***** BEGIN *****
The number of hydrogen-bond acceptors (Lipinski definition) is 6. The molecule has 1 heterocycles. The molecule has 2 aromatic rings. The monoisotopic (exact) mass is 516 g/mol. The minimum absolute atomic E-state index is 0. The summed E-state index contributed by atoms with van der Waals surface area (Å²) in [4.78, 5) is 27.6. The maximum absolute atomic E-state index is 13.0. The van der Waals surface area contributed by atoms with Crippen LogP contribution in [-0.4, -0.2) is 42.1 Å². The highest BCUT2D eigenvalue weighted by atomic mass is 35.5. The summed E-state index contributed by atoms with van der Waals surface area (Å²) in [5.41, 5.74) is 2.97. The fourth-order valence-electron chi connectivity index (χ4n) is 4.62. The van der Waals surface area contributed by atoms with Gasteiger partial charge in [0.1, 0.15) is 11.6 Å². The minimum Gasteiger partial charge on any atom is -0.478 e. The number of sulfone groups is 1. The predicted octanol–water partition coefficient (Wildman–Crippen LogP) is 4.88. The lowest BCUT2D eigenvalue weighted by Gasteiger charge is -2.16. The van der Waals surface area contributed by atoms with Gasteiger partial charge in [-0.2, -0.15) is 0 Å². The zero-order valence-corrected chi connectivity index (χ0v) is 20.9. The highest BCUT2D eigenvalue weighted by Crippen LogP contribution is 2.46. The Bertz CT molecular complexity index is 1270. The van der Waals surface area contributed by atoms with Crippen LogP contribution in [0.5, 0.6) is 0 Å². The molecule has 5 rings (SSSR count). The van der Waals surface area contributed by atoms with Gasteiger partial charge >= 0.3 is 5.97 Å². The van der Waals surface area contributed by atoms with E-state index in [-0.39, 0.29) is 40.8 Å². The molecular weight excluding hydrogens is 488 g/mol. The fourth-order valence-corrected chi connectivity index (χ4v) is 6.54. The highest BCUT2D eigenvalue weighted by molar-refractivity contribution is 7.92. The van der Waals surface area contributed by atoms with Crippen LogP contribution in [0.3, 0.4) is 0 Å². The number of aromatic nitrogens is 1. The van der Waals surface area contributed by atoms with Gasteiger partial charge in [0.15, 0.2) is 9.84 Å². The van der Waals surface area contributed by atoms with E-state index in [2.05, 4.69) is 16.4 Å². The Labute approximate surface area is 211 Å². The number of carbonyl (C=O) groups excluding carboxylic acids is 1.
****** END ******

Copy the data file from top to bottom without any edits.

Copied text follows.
The number of hydrogen-bond acceptors (Lipinski definition) is 6. The molecule has 1 heterocycles. The molecule has 2 aromatic rings. The monoisotopic (exact) mass is 516 g/mol. The minimum absolute atomic E-state index is 0. The summed E-state index contributed by atoms with van der Waals surface area (Å²) in [4.78, 5) is 27.6. The maximum absolute atomic E-state index is 13.0. The van der Waals surface area contributed by atoms with Crippen LogP contribution in [-0.4, -0.2) is 42.1 Å². The highest BCUT2D eigenvalue weighted by atomic mass is 35.5. The summed E-state index contributed by atoms with van der Waals surface area (Å²) in [5.41, 5.74) is 2.97. The fourth-order valence-electron chi connectivity index (χ4n) is 4.62. The van der Waals surface area contributed by atoms with Gasteiger partial charge in [0.1, 0.15) is 11.6 Å². The minimum Gasteiger partial charge on any atom is -0.478 e. The number of sulfone groups is 1. The predicted octanol–water partition coefficient (Wildman–Crippen LogP) is 4.88. The lowest BCUT2D eigenvalue weighted by Gasteiger charge is -2.16. The van der Waals surface area contributed by atoms with Gasteiger partial charge in [-0.2, -0.15) is 0 Å². The zero-order valence-corrected chi connectivity index (χ0v) is 20.9. The highest BCUT2D eigenvalue weighted by Crippen LogP contribution is 2.46. The Bertz CT molecular complexity index is 1270. The van der Waals surface area contributed by atoms with Crippen LogP contribution in [0.5, 0.6) is 0 Å². The molecule has 5 rings (SSSR count). The van der Waals surface area contributed by atoms with Gasteiger partial charge >= 0.3 is 5.97 Å². The van der Waals surface area contributed by atoms with E-state index in [-0.39, 0.29) is 40.8 Å². The molecular weight excluding hydrogens is 488 g/mol. The fourth-order valence-corrected chi connectivity index (χ4v) is 6.54. The highest BCUT2D eigenvalue weighted by molar-refractivity contribution is 7.92. The van der Waals surface area contributed by atoms with Crippen LogP contribution in [0.3, 0.4) is 0 Å². The number of aromatic nitrogens is 1. The van der Waals surface area contributed by atoms with Gasteiger partial charge in [0.15, 0.2) is 9.84 Å². The van der Waals surface area contributed by atoms with E-state index in [2.05, 4.69) is 16.4 Å². The Labute approximate surface area is 211 Å². The number of carbonyl (C=O) groups excluding carboxylic acids is 1.